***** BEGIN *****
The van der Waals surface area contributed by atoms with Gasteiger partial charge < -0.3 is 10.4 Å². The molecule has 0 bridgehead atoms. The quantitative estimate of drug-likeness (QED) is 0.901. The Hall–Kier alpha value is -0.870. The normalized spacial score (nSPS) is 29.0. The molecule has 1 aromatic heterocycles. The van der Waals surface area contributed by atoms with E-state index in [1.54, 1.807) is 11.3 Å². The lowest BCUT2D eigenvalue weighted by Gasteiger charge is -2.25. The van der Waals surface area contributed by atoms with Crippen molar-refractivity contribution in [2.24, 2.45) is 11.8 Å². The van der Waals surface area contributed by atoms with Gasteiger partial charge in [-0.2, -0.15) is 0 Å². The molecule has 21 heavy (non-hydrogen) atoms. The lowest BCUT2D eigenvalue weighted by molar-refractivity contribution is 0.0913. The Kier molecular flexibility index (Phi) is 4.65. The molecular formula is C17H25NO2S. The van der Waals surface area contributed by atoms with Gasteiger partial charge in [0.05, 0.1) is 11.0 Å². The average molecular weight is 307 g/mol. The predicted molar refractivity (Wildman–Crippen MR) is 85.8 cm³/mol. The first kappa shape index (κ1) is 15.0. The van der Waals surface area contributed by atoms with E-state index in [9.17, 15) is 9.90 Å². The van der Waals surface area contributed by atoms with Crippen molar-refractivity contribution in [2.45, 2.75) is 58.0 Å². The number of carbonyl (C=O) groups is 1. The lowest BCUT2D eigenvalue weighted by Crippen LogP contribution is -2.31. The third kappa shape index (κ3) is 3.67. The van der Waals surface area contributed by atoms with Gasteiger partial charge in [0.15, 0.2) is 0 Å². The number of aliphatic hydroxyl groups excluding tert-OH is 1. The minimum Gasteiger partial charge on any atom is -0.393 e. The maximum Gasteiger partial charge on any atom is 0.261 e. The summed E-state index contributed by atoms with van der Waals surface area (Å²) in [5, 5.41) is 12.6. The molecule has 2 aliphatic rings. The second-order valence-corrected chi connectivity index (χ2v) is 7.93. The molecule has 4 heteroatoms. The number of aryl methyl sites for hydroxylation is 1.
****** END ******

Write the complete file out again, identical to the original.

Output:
The van der Waals surface area contributed by atoms with Gasteiger partial charge < -0.3 is 10.4 Å². The molecule has 0 bridgehead atoms. The quantitative estimate of drug-likeness (QED) is 0.901. The Hall–Kier alpha value is -0.870. The normalized spacial score (nSPS) is 29.0. The molecule has 1 aromatic heterocycles. The van der Waals surface area contributed by atoms with E-state index in [1.54, 1.807) is 11.3 Å². The lowest BCUT2D eigenvalue weighted by Gasteiger charge is -2.25. The van der Waals surface area contributed by atoms with Crippen molar-refractivity contribution in [2.24, 2.45) is 11.8 Å². The van der Waals surface area contributed by atoms with Gasteiger partial charge in [-0.2, -0.15) is 0 Å². The molecule has 21 heavy (non-hydrogen) atoms. The lowest BCUT2D eigenvalue weighted by molar-refractivity contribution is 0.0913. The Kier molecular flexibility index (Phi) is 4.65. The molecular formula is C17H25NO2S. The van der Waals surface area contributed by atoms with Gasteiger partial charge in [0.05, 0.1) is 11.0 Å². The average molecular weight is 307 g/mol. The predicted molar refractivity (Wildman–Crippen MR) is 85.8 cm³/mol. The first kappa shape index (κ1) is 15.0. The van der Waals surface area contributed by atoms with E-state index in [9.17, 15) is 9.90 Å². The van der Waals surface area contributed by atoms with Crippen molar-refractivity contribution in [2.45, 2.75) is 58.0 Å². The number of carbonyl (C=O) groups is 1. The lowest BCUT2D eigenvalue weighted by Crippen LogP contribution is -2.31. The third kappa shape index (κ3) is 3.67. The van der Waals surface area contributed by atoms with Gasteiger partial charge in [0.15, 0.2) is 0 Å². The number of aliphatic hydroxyl groups excluding tert-OH is 1. The minimum Gasteiger partial charge on any atom is -0.393 e. The maximum Gasteiger partial charge on any atom is 0.261 e. The summed E-state index contributed by atoms with van der Waals surface area (Å²) in [5, 5.41) is 12.6. The molecule has 2 aliphatic rings. The second-order valence-corrected chi connectivity index (χ2v) is 7.93. The molecule has 4 heteroatoms. The number of aryl methyl sites for hydroxylation is 1.